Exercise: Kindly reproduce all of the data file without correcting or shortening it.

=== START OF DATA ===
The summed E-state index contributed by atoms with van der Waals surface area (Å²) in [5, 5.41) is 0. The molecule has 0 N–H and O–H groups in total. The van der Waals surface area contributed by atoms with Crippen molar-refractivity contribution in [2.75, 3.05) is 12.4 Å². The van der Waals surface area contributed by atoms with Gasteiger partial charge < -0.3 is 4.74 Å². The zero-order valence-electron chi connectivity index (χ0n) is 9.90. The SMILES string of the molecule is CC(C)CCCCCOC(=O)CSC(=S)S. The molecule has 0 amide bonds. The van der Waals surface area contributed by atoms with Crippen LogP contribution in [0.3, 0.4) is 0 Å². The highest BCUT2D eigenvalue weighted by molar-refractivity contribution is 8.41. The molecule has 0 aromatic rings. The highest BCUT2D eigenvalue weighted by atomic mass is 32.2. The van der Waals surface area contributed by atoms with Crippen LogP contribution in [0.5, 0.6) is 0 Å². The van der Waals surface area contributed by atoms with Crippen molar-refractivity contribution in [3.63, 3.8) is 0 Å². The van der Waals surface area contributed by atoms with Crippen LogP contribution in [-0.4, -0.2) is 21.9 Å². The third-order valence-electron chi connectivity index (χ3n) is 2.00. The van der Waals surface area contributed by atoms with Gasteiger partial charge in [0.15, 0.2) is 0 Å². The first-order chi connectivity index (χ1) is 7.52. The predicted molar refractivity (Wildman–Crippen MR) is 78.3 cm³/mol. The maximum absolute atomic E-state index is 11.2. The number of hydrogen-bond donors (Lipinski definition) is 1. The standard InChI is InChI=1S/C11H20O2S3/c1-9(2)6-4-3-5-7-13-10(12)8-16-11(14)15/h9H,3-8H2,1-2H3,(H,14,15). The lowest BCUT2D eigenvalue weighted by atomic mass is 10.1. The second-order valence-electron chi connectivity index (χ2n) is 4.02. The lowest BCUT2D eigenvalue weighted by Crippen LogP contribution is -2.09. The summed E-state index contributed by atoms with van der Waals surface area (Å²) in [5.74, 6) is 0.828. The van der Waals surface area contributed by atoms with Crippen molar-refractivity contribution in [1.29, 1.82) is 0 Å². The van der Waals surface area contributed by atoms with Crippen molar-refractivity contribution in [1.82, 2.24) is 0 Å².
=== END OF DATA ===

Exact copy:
The summed E-state index contributed by atoms with van der Waals surface area (Å²) in [5, 5.41) is 0. The molecule has 0 N–H and O–H groups in total. The van der Waals surface area contributed by atoms with Crippen molar-refractivity contribution in [2.75, 3.05) is 12.4 Å². The van der Waals surface area contributed by atoms with Gasteiger partial charge < -0.3 is 4.74 Å². The zero-order valence-electron chi connectivity index (χ0n) is 9.90. The SMILES string of the molecule is CC(C)CCCCCOC(=O)CSC(=S)S. The molecule has 0 amide bonds. The van der Waals surface area contributed by atoms with Crippen LogP contribution in [0.3, 0.4) is 0 Å². The highest BCUT2D eigenvalue weighted by molar-refractivity contribution is 8.41. The molecule has 0 aromatic rings. The highest BCUT2D eigenvalue weighted by atomic mass is 32.2. The van der Waals surface area contributed by atoms with Crippen LogP contribution in [0.5, 0.6) is 0 Å². The van der Waals surface area contributed by atoms with Crippen molar-refractivity contribution in [3.63, 3.8) is 0 Å². The van der Waals surface area contributed by atoms with Crippen LogP contribution in [-0.4, -0.2) is 21.9 Å². The third-order valence-electron chi connectivity index (χ3n) is 2.00. The van der Waals surface area contributed by atoms with Gasteiger partial charge in [0.15, 0.2) is 0 Å². The first-order chi connectivity index (χ1) is 7.52. The predicted molar refractivity (Wildman–Crippen MR) is 78.3 cm³/mol. The maximum absolute atomic E-state index is 11.2. The number of hydrogen-bond donors (Lipinski definition) is 1. The standard InChI is InChI=1S/C11H20O2S3/c1-9(2)6-4-3-5-7-13-10(12)8-16-11(14)15/h9H,3-8H2,1-2H3,(H,14,15). The lowest BCUT2D eigenvalue weighted by atomic mass is 10.1. The second-order valence-electron chi connectivity index (χ2n) is 4.02. The lowest BCUT2D eigenvalue weighted by Crippen LogP contribution is -2.09. The summed E-state index contributed by atoms with van der Waals surface area (Å²) in [5.74, 6) is 0.828. The van der Waals surface area contributed by atoms with Crippen molar-refractivity contribution in [1.29, 1.82) is 0 Å². The van der Waals surface area contributed by atoms with Crippen molar-refractivity contribution in [1.82, 2.24) is 0 Å².